Intel, which has been losing market share in computer processors to AMD, now looks better placed to weather a brutal price war that seems set to worsen.
Analysts say Intel is likely to regain the technology crown with new chips hitting the market over the next few weeks. The company is counting on the all-new designs to stop several quarters of falling sales and profits.
"Intel's [average selling prices] are coming down, but they have new products coming in that assume the higher price points. AMD is really kind of stuck," said Hans Mosesmann, an analyst at Moors & Cabot Capital Management. "Bringing in these products quickly is very disruptive."
AMD, once relegated to mimicking Intel's advances, has emerged as a nimble and innovative competitor and has steadily grabbed market share with powerful and energy-efficient chips many have said are superior to Intel's offerings.
Now, say analysts, Intel looks like it's holding most of the cards. It has cut prices on many chips by 30 percent to 50 percent to make way for the new products, which will sell at the original non-discounted price points.
Intel's early adoption of new technologies means it can make chips cheaper and choose to either boost its margins or keep its prices low to pressure AMD. With no new products until the middle of next year, AMD will have to keep its prices low to hold on to its gains.
AMD cuts prices
And this is something that AMD has in fact done this week, in a bid to defend its market share, slashing prices on its top chips by as much as 57 percent. For instance, AMD dropped the price of its dual-core Athlon 64 X2 5000+ (Socket AM2 only) to $301 from $696 when it last published a price list in May. It also cut the price of the Athlon 64 X2 4600+ (Sockets AM2 and 939) by 57 percent to $240 from $558.
Although the biggest AMD price reductions were in PC processors, the company also cut prices for laptop processors. Prices of its AMD Turion 64 mobile chips fell by as much as 26 percent, with its Model ML-44 down to $263 from $354 in May. Prices for AMD Sempron chips for desktops and laptops also fell.
However, Opteron prices remain unchanged, so visions of cheaper servers -- where AMD now has 22.9 percent market share according to IDC -- will have to remain firmly in the imaginary domain -- for now.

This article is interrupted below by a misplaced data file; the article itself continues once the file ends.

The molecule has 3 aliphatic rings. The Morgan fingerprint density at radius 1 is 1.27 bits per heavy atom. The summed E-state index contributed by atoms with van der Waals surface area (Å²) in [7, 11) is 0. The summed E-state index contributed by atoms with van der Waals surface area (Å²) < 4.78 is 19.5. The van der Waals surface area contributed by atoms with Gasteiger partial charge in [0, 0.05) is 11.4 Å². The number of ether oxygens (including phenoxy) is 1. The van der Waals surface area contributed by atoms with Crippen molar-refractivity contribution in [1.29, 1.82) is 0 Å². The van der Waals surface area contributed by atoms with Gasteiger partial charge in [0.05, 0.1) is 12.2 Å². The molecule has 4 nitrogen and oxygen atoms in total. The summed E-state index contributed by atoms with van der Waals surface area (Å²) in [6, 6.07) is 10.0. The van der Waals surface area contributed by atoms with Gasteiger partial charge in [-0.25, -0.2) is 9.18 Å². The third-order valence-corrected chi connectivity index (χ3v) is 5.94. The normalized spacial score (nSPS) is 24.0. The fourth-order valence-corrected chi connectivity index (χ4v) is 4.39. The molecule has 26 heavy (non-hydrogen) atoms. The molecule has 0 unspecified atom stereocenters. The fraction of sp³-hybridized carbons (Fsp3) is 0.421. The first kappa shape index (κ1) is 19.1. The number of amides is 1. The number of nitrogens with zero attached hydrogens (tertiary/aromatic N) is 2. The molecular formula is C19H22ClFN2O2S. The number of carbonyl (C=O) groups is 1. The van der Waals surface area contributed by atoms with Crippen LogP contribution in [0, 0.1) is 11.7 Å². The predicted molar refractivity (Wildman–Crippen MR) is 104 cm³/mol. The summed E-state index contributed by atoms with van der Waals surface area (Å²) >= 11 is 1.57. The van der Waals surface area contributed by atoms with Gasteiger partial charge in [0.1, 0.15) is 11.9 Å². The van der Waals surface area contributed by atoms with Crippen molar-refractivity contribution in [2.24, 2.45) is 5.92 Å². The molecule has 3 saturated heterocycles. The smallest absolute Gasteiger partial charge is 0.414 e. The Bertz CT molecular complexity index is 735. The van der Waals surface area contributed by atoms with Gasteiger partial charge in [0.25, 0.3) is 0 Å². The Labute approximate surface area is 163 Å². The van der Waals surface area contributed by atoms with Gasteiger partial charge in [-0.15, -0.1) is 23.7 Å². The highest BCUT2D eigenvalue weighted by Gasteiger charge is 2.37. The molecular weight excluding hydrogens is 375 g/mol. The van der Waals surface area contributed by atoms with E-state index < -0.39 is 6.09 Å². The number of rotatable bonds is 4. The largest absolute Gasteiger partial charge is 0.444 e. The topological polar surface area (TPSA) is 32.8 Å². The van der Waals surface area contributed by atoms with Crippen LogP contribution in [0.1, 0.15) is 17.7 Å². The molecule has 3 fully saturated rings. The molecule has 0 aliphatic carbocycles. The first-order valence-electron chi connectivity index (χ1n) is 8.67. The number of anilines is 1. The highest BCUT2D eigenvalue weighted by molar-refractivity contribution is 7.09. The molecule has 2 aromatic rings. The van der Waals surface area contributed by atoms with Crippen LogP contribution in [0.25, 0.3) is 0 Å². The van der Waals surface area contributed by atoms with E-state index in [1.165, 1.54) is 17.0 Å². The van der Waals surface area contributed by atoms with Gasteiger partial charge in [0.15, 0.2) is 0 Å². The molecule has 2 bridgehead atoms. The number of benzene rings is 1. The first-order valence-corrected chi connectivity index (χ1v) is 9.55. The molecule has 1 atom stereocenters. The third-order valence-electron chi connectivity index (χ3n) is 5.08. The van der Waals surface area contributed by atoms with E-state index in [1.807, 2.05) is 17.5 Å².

Meanwhile, AMD executives are adamant that they can continue to gain share against Intel, which sells about 85 percent of the microprocessors used in personal computers. AMD sells most of the rest.
Speaking after the company's earnings report last week, AMD executives dismissed the impact of Intel's price moves, saying that although prices on its chips for desktop and laptop computers fell slightly in the last quarter, prices for its lucrative server chips actually rose.
"The issue we're seeing in the marketplace is not so much the level of aggression [by Intel] but how it's being communicated and [the] level of disruption it's creating among partners," Henri Richard, AMD's head of sales, told analysts on a conference call.
Chief operating officer Derrick Meyer boasted, "Price competition doesn't bother us, because it's nothing new for us."
Investors take the hard line
Investors, however, were unconvinced.
AMD shares plunged more than 15.7 percent on Friday and were trading at their lowest level in a year. Intel shares rose 0.3 percent.
"AMD just made the same mistake that Intel made a quarter ago in giving overly optimistic guidance of strong seasonality and market-share gains," said Cody Acree, an analyst at Stifel Nicolaus. "By giving that guidance, they have set the bar where possible and maybe a probable downside."
Rising inventories are a common concern for both companies. Each saw inventories rise by 20 percent in the last quarter, creating billions of dollars of overhang that will weigh heavily on bottom lines if the PC market stalls.
"We are definitely concerned about the possibility that weaker-than-expected demand could lead to significant inventory write-offs in the coming months at both Intel and AMD," Kevin Vassily, an analyst at Susquehanna Financial Group, said in a report.
The rising inventories also indicate that AMD and Intel are both counting on winning market share. But, as Acree pointed out, they can't both be right.
"There will be an excess microprocessor capacity issue sometime through the back half," Acree said. "The question is, will it end up in AMD's lap or Intel's?"
There's one issue on which there's likely to be little question however: with a processor price war in prospect, the prices of hardware -- desktop, mobile and maybe even servers -- can only come down. And that's good news for IT admins.
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